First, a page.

Furthermore, remote management of agricultural machinery helps large farms reduce costs. Big data applications that can process and analyze streams of data retrieved by a variety of sensors, ranging from satellites to farming equipment, enable farmers to track their machinery in the field. This way they can eliminate all the unnecessary routes, considerably lowering fuel costs. Significantly, big data makes it possible to achieve supply chain efficiency by offering tracking and optimization opportunities for delivery routes. As a result, food delivery cycles, from producer to the market, become much shorter, ensuring no food is wasted in the process, on one hand.
On the other hand, the IoT ecosystem makes farming practice more precise and controlled by realizing smart farming applications such as livestock monitoring, vehicle tracking, field observation, and inventory monitoring. Precision farming analyzes the data, generated via sensors. This enables farmers to generate data with the help of sensors and analyze information to take intelligent and quick decisions. Moreover, ground and aerial drones are used for the assessment of crop health, crop monitoring, planting, crop spraying, and field analysis.
With proper strategy and planning based on real-time data, drone technology can give high rise and makeover to the agriculture industry. Drones with thermal or multispectral sensors identify the areas that require changes in irrigation. Once the crops start growing, sensors indicate their health and calculate their vegetation index. To make our greenhouses smart, IoT has enabled weather stations to automatically adjust the climate conditions according to a particular set of instructions. The adoption of IoT in greenhouses eliminates human intervention, thus making the entire process cost-effective and accurate.
Modern technologies unwrap opportunities for farmers to learn emerging trends of agricultural practices that they can adopt to improve crop yields. Policymakers thus have a key role to ensure that they formulate systems and infrastructure that support farmers in this transition. Whereas taking into consideration traditional and indigenous knowledge, and requisite to establish biosafety regulations and institutions that ensure human, plant, animal, and environmental safety.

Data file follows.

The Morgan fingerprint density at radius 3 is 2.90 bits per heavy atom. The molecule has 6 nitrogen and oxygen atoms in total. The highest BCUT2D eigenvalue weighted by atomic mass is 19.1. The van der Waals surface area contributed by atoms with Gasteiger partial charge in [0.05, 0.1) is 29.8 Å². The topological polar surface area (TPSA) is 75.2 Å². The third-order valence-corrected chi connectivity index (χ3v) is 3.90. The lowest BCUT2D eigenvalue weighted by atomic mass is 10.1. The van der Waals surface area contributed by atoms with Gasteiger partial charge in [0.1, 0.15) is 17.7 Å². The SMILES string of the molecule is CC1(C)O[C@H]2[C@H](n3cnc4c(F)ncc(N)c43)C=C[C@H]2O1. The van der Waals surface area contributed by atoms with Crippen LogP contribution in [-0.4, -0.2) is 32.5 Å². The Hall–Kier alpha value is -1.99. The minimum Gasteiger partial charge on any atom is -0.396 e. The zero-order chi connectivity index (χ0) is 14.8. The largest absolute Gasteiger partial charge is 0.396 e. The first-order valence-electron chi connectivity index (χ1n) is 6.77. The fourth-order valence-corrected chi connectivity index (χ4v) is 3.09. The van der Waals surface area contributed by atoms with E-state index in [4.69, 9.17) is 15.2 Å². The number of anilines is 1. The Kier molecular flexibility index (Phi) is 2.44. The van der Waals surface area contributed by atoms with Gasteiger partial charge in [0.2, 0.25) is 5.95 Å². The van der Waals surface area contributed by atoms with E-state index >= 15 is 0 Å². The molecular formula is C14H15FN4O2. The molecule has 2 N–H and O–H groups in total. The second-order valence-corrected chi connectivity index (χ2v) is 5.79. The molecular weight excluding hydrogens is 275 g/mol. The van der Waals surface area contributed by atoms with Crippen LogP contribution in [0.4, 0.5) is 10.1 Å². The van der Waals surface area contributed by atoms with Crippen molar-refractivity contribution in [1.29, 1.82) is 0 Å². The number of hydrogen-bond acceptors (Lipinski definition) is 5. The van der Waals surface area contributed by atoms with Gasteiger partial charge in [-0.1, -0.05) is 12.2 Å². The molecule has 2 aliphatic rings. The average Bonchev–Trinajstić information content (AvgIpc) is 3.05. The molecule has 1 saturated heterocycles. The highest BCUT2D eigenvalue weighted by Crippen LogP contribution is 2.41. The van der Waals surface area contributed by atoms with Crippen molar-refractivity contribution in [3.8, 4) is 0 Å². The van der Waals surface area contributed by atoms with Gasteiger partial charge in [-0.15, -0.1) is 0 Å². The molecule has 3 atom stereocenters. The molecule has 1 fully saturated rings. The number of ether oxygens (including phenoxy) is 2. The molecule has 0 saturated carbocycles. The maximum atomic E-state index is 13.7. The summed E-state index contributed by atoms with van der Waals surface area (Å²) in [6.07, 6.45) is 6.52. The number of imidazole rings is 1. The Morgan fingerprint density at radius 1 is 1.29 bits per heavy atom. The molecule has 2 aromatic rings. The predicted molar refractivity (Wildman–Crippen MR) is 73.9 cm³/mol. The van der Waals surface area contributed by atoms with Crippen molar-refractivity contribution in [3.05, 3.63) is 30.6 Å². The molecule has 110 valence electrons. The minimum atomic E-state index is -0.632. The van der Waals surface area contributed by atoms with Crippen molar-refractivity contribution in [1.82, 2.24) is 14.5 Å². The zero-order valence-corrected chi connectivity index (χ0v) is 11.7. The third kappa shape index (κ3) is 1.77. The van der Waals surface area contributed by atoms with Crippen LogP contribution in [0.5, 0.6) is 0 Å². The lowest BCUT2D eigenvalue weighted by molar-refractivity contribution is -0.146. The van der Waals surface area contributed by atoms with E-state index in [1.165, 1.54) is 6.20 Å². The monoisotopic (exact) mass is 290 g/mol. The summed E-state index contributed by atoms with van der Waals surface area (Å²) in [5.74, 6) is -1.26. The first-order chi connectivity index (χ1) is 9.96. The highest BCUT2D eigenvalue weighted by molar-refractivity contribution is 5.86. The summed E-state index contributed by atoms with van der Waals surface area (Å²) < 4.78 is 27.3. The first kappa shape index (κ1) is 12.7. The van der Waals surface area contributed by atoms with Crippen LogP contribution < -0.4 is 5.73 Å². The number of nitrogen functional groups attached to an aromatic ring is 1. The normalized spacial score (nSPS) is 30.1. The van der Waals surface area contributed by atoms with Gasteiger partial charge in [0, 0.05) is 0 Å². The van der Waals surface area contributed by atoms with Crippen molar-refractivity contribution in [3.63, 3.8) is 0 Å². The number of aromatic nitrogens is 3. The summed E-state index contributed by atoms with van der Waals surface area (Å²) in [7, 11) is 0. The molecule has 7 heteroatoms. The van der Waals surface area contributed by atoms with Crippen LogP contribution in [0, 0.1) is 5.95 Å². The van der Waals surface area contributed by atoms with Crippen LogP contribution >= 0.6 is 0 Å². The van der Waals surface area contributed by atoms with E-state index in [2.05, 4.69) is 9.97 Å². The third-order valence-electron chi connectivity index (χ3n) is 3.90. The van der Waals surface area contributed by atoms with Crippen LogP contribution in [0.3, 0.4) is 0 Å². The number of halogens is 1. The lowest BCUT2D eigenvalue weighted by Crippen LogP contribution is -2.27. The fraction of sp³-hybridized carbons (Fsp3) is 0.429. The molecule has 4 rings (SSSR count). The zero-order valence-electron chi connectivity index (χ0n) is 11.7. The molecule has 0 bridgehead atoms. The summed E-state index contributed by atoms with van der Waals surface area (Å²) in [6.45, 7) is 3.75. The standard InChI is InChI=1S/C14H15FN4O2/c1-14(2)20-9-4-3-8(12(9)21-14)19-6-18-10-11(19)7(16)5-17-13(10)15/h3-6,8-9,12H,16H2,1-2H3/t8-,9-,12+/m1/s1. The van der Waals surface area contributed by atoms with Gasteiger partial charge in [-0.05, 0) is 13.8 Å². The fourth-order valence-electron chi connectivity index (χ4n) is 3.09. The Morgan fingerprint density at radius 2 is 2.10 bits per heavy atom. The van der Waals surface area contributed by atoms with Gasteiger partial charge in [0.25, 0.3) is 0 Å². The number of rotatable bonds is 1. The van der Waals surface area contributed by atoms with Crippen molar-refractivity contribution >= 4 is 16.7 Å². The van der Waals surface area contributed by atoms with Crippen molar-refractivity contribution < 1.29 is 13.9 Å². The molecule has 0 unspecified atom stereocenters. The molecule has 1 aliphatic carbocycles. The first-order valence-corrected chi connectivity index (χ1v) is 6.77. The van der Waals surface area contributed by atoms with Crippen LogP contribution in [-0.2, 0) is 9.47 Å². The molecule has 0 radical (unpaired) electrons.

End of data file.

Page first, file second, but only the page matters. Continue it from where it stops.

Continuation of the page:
Adapting food production to climate change
Significantly, these technologies will address climate change mitigation and adaptation in agriculture. STI provides farmers with alternatives to rethink how to repackage information and skills available to support sustained implementation. Particularly, STI for climate change mitigation and adaptation equip farmers with information and knowledge on both social and technical innovations.
Effective adaptation, resilience, and mitigation approaches to a changing climate offer important ecological, agronomic, economic, and social co-benefits to farmers who in turn make informed decisions that improve crop yield with the realization of the STI Strategy becoming a reality.
As such, harnessing the potential of such technologies for food safety and security requires investments in research and development that is STI-driven, human capital, infrastructure, and knowledge flows. County Governments can create an all-inclusive environment for agricultural innovation that will go along well in informing the realization of the STI) Strategy for Africa 2024 through public-private partnerships.